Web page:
Football returned to Alan C. Pope High School in Marietta, Georgia, last Friday. Families and some fans were in the stands for the home opener against neighboring Kell High School, but social distancing restrictions limited attendance. Had this been the situation a few years earlier, only those in the stadium would have seen the action. Others would rely on the stories (probably some exaggerated) they would hear thereafter.
But all of Friday’s action was available through livestreaming technology that allows athletic communities all across the country to remain part of the action even when venues are sparsely filled.
The NFHS Network has changed the way high school athletics can be consumed. Created eight years ago, the subscription-based service (similar to Netflix) has grown year over year. But the 2020-21 school year, shaped in so many ways by COVID-19, has elevated the service’s importance and dramatically increased interest from athletic departments.
Pope is one of about 5,000 schools already partnering with the network, says Mark Koski, CMAA, vice president of NFHS Network and chief marketing officer of the National Federation of State High School Associations.
The goal is for all of the country’s 19,500 high schools to use the network’s services, which would lead to more than 2 million athletic contests being broadcast per season. More than 5,000 additional schools are in various stages of onboarding currently, which should leave Koski’s team halfway to its goal by the end of the school year. Each state will be represented.
“We want to make sure fans don’t miss a play or miss a pitch,” says Koski. “It brings the community together in ways they were not able to before.”
Filling a Need
NFHS Network began its latest fundraising efforts in 2019 through Georgia-based Buckhead Investment Partners. The timing could not have been better. It was able to secure $200 million that’s been used to distribute cameras through the network’s high school support program launched in July 2020.
Participating schools’ games are available live and on demand on the network’s website, allowing players’ grandparents, aunts and uncles, and other relatives to watch them regardless of where they live. More locals are tuning in this year as schools adhere to state and local guidelines regarding attendance. Pope is allowed to have 30% capacity at its sports venues, but Pope Athletic Director Josh Mathews says the numbers are, in reality, lower than that to maintain a separation of 6 feet.
Mathews says the school community understands streaming is the best option this year, and is tuning in accordingly. Koski reports more viewers are a national trend. The combination of fewer people in the stands and sports-starved fans compensating for fewer pro games has resulted in a more than 200% increase in the NFHS Network’s audience, Koski reports.
In order to be able to showcase hundreds of thousands of games per year, NFHS provides schools with Pixellot cameras that automate the streaming process. Schools set up the cameras at outdoor stadiums, fields and gymnasiums. Then athletic departments supply a schedule to the network, which then programs the cameras to roll at game time. One school represents 130 contests the network airs per academic year, Koski says.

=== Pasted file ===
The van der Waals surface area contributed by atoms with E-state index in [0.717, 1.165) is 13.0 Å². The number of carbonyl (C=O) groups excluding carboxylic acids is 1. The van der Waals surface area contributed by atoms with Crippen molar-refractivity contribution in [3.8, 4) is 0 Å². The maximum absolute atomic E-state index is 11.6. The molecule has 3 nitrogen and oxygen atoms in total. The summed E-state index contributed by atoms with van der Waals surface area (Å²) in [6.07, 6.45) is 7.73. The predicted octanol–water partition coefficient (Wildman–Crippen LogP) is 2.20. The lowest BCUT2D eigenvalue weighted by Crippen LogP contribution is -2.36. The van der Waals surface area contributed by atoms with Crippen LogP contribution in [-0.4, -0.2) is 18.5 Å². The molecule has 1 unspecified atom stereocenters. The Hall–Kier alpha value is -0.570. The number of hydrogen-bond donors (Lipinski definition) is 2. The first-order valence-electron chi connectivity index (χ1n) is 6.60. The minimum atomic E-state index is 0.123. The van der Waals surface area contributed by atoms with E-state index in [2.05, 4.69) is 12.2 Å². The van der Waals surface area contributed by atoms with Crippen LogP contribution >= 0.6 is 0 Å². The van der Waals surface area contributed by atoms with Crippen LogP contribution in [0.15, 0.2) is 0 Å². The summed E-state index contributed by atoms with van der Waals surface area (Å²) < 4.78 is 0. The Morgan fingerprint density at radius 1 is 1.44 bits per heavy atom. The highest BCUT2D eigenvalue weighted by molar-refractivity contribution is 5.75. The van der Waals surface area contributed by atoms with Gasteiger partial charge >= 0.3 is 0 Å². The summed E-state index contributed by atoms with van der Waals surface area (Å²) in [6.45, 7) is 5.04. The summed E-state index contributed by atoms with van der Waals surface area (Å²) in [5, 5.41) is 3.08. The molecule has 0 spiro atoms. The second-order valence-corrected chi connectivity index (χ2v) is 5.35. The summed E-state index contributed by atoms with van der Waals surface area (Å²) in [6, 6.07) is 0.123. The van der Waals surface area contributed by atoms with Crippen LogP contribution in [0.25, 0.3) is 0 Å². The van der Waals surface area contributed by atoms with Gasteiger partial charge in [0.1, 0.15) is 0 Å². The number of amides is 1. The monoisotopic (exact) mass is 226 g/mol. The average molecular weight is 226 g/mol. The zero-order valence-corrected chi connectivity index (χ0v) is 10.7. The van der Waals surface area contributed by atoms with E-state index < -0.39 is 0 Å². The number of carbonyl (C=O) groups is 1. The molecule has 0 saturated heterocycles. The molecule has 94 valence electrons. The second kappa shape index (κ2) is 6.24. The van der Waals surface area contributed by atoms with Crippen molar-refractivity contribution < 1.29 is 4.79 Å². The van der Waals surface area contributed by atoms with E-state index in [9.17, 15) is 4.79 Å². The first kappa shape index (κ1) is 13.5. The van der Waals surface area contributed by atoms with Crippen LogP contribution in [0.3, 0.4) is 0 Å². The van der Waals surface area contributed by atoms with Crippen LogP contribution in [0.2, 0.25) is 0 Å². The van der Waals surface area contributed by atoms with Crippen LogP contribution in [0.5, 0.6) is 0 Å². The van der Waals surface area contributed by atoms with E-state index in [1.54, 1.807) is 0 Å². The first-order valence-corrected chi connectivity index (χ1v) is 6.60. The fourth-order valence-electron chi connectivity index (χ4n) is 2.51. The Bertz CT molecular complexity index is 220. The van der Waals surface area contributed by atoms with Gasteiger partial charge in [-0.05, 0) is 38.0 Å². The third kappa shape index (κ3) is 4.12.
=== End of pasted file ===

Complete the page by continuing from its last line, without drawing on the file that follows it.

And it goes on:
Pope, an early adopter of the technology, has four devices to also livestream baseball and softball games. “To get [our students’] performances outside the walls of our campus is very beneficial and exciting, especially when we have family members living all over the country,” says Mathews.
Game Time All the Time
Prior to Pixellot, NFHS Network relied on students, volunteers and parents to help capture the action. While it was great experience for the kids, the reality was the local production teams only had the time, resources and interest to record marquee varsity games.
To be able to show all games, including freshman and junior varsity contests, network officials knew they needed to make it as easy as possible for athletic departments, making the automated cameras the perfect solution to fulfill the ultimate mission of showing 2 million games per year.
“We did not want this to be a football or a basketball network; we wanted this to be a high school network. We have field hockey, lots of great softball and all of the sports,” says Koski, noting there is a 50/50 split between boys and girls games.
Indeed, Mathews is just as proud to be airing wrestling meets and volleyball games as the traditional Friday night lights action.
Koski, a former football and track and field coach at an Albuquerque high school, stresses NFHS Network does not want to replace fans in the stands. “We believe high school sports is a great way to come together and we sure hope we get back to that,” says Koski, who now lives in Indianapolis, where the National Federation of State High School Associations is based.
Similarly, Mathews acknowledges game results don’t matter quite as much in this unusual year. He says each time a team can perform an activity together is a victory while the country fights the pandemic.
“The biggest result is getting on the field to play or practice,” Mathews says. “Practice is a privilege right now. Any minute, you can get a call that you are quarantined because of a positive test. We’re trying to stress this can end any minute, so enjoy each opportunity.”
Photo Credit: Brandon Orr